Madame de Staël: Lessing

Excerpt from DE L’ALLEMAGNE – “Germany” by Madame Germaine de Staél-Holstein (published 1810, the 1813 John Murray translation), Vol. I, 254-258

Perhaps the literature of Germany alone derived its source from criticism. In every other place criticism has followed the great productions of art; but in Germany it produced them. The epoch at which literature appears in its greatest splendour is the cause of this difference. Various nations had for many ages become illustrious in the art of writing: the Germans acquired it at a much later period, and thought they could do no better than follow the path already marked out. It was necessary then that criticism should expel imitation, in order to make room for originality.

Lessing wrote in prose with unexampled clearness and precision: depth of thought frequently embarrasses the style of the writers of the new school; Lessing, not less profound, had something severe in his character which made him discover the most concise and poignant modes of expression. Lessing was always animated in his writings by an emotion hostile to the opinion he attacked, and a sarcastic humour gives strength to his ideas.

He occupied himself by turns with the theatre, with philosophy, antiquities and theology, pursuing truth through all of them, like a huntsman, who feels more pleasure in the chase than in the attainment of his object. His style has, in some respects, the lively and brilliant conciseness of the French; and it conduced to render the German language classical. The writers of the new school embrace a great number of thoughts at the same time, but Lessing deserves to be more generally admired; he possesses a new and bold genius, which meets nevertheless the common comprehensions of mankind. His modes of perception are German, his manner of expression European.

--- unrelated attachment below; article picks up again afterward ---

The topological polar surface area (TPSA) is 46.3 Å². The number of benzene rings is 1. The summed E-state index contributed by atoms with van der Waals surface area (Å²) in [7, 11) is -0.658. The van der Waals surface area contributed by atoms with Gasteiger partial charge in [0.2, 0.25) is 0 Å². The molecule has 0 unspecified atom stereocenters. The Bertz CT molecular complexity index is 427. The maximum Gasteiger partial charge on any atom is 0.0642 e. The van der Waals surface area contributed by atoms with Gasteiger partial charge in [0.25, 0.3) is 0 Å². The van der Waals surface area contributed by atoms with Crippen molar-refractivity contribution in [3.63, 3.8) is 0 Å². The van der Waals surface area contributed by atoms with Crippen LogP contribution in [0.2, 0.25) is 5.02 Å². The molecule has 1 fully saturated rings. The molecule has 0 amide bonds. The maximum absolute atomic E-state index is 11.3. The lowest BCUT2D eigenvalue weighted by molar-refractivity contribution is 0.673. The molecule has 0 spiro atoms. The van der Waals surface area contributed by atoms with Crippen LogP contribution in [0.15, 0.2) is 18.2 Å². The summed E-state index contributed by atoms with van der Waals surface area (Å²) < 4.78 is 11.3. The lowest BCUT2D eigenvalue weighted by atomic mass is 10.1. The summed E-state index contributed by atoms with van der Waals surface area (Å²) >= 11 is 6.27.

Although a dialectician, at once lively and close in his arguments, enthusiasm for the beautiful filled his whole soul. He possessed ardour without glare, and a philosophical vehemence which was always active, and which by repeated strokes produced effect the most durable. Lessing analysed the French theatre, which was then fashionable in his country, and asserted that the English drama was more intimately connected with the genius of his countrymen.

In the judgment he passes on Merope, Zaire, Semiramus and Rodogune, he notices no particular improbability; he attacks the sincerity of the sentiments and characters, and finds fault with the personages of those fictions, as if they were real beings.

His criticism is a treatise on the human heart, as much as on poetical literature. To appreciate with justice the observations made by Lessing on the dramatic system in general, we must examine, as I mean to do in the following chapters, the principal differences of French and German on that subject. But in the history of literature, it is remarkable that a German should have had the courage to criticise a great French writer, and jest with wit on the very prince of jesters, Voltaire himself.

It was much for a nation lying under the weight of an anathema which refused it both taste and grace, to become sensible that in every country there exits a national taste, a national grace; and that literary fame may be acquired in various ways. The writings of Lessing gave a new impulse to his countrymen: they read Shakespeare, they dared in Germany to call themselves German; and the rights of originality were established instead of the yoke of correction.

Lessing has composed theatrical pieces and philosophical works which deserve to be examined separately: we should always consider German authors under various points of view. As they are still more distinguished by the faculty of thought than by genius, they do not devote themselves exclusively to any particular species of composition. Reflection attracts them successively to different modes of literature.

Amongst the writings of Lessing, one of the most remarkable is the Laocoon; it characterizes the subjects which are suitable both to poetry and painting, with as much philosophy in the principles as sagacity.

Tomorrow … Madame de Staël: Winckelmann


Gotthold Ephraim Lessing